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Title: The outcome of a combined lateral extra-articular reconstruction and anterior cruciate ligament reconstruction.
Epworth Authors: Devitt, Brian
Bell, Stuart
Ardern, Clare
Hartwig, T.
Whitehead, Timothy
Feller, Julian
Other Authors: Webster, Kate
Keywords: Knee Surgery
Knee Reconstruction
Laterally Based Extra-Articular Reconstruction
Anterolateral Instability
Anterior Cruciate Ligament Reconstruction
MINORS Criteria
Knee Kinematics
Anterolateral Ligament
Musculoskeletal Clinical Institute, Epworth HealthCare, Victoria, Australia
Issue Date: Feb-2016
Citation: Orthop J Sports Med. 2016 Feb; 4(2 Suppl).
Conference Name: 2015 Annual Meeting of the Australian Knee Society.
Conference Location: Byron Bay, Australia
Abstract: BACKGROUND: The resurgence in recent attention given to the Anterolateral Ligament has fuelled debate regarding its potential role in knee kinematics, injury, and the need for repair or reconstruction. Surgeons have long recognised that a laterally based extra-articular reconstruction (LEAR) offers a powerful tool to control rotation of the knee. The principle subsequently emerged that combining extra- and intra-articular reconstructions was less likely to fail than either technique performed in isolation. Although successful in reducing anterolateral instability, LEAR fell out of favour when reports emerged about its unpredictability and unsatisfactory results in some cases. AIM: The purpose of this study was to systematically review the current literature on the clinical outcomes following primary anterior cruciate ligament reconstruction (ACLR) with a LEAR. A secondary aim was to compare the clinical outcomes of combined ACLR and LEAR with ACLR alone. METHODOLOGY: Systematic Review. Relevant articles were identified by two independent reviewers following a search of seven electronic databases. The inclusion criteria was all published peer-reviewed studies including randomized controlled trials, nonrandomized comparative studies, cohort studies, and case series (> 10 patients) with outcome data following primary ACLR with a LEAR with more than two years follow-up. The exclusion criteria included extra-articular procedures performed in isolation, synthetic ACLR or LEAR, cases with greater than two surgically treated knee ligaments or combined alignment knee surgery, ACL repair, reports on guidelines, technical notes, reviews or systematic reviews. Methodological quality assessment was performed using the MINORS criteria. Data was obtained using a data-extraction form developed specifically for this review. The outcomes of interest included postoperative clinical examination, objective, subjective, functional and radiographic evaluation. A meta-analysis was performed using a random effects model on available data. RESULTS: The literature search yielded 363 articles. After titles and abstracts were reviewed, 125 articles were selected for full-text review, of which 32 studies met the inclusion criteria (11 comparative studies 21 non-comparative studies). Of the 11 comparative studies, 5 recommended a combined LEAR and ACLR, 5 were in favour of the ACLR alone, and 1 was equivocal. Meta-analysis demonstrated a statistically significant difference for the pivot-shift test in favour of a combined LEAR and ACLR. All but 2 of the non-comparative groups reported a satisfactory outcome with combined ACLR and LEAR at a minimum of two years. Three long-term studies (>10 years) found there was no increased rate of lateral compartment osteoarthrosis with LEAR. CONCLUSIONS: A meta-analysis of data acquired from studies comparing ACLR to a combined ACLR with a LEAR, revealed a significantly reduced the post-operative pivot shift with LEAR. Review of the recommendations of 11 comparatives studies reached an equivocal verdict as to effectiveness of a LEAR in conjunction with ACLR. A number of studies advocated that a LEAR was not necessary when treating an acutely rupture ACLR in the primary setting, however, in the chronic setting it may have greater utility. Based on the available radiographic data, long term follow-up of ACLR with LEAR, there was no evidence of an increased incidence of lateral compartment osteoarthrosis.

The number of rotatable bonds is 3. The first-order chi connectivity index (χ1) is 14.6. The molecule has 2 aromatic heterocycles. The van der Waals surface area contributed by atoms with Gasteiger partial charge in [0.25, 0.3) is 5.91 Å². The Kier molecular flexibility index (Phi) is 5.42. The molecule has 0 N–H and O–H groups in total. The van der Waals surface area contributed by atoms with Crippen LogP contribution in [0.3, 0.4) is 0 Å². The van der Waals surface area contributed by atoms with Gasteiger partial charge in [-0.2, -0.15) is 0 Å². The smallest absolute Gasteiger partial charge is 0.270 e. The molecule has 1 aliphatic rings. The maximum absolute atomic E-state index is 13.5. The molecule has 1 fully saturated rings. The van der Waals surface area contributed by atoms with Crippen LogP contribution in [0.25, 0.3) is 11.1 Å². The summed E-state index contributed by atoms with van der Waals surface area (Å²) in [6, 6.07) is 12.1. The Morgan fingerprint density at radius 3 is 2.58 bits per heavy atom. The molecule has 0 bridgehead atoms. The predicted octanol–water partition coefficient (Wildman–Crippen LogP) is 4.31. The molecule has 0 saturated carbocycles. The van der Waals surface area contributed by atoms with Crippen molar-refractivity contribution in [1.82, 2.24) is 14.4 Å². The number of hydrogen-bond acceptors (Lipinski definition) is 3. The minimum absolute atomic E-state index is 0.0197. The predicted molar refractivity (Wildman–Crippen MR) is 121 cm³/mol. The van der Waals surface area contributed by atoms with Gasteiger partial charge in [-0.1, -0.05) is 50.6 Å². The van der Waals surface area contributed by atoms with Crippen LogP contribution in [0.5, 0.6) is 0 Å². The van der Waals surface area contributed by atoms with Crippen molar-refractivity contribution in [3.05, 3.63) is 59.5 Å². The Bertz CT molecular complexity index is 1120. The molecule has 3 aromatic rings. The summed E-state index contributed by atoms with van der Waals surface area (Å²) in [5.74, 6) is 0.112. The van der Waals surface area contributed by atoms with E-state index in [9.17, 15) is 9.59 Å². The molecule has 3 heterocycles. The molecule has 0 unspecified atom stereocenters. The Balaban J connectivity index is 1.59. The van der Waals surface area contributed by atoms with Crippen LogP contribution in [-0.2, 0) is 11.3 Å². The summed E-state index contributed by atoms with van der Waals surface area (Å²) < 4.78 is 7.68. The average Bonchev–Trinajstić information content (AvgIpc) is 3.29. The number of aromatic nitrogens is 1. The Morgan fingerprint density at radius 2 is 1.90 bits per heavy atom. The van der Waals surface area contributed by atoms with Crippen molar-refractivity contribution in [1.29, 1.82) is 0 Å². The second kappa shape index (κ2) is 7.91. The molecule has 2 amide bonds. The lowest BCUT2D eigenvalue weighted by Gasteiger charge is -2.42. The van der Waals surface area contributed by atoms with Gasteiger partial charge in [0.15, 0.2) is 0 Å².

DOI: 10.1177/2325967116S00031
Type: Conference Poster
Type of Clinical Study or Trial: Systematic Reviews
Appears in Collections:Musculoskeletal

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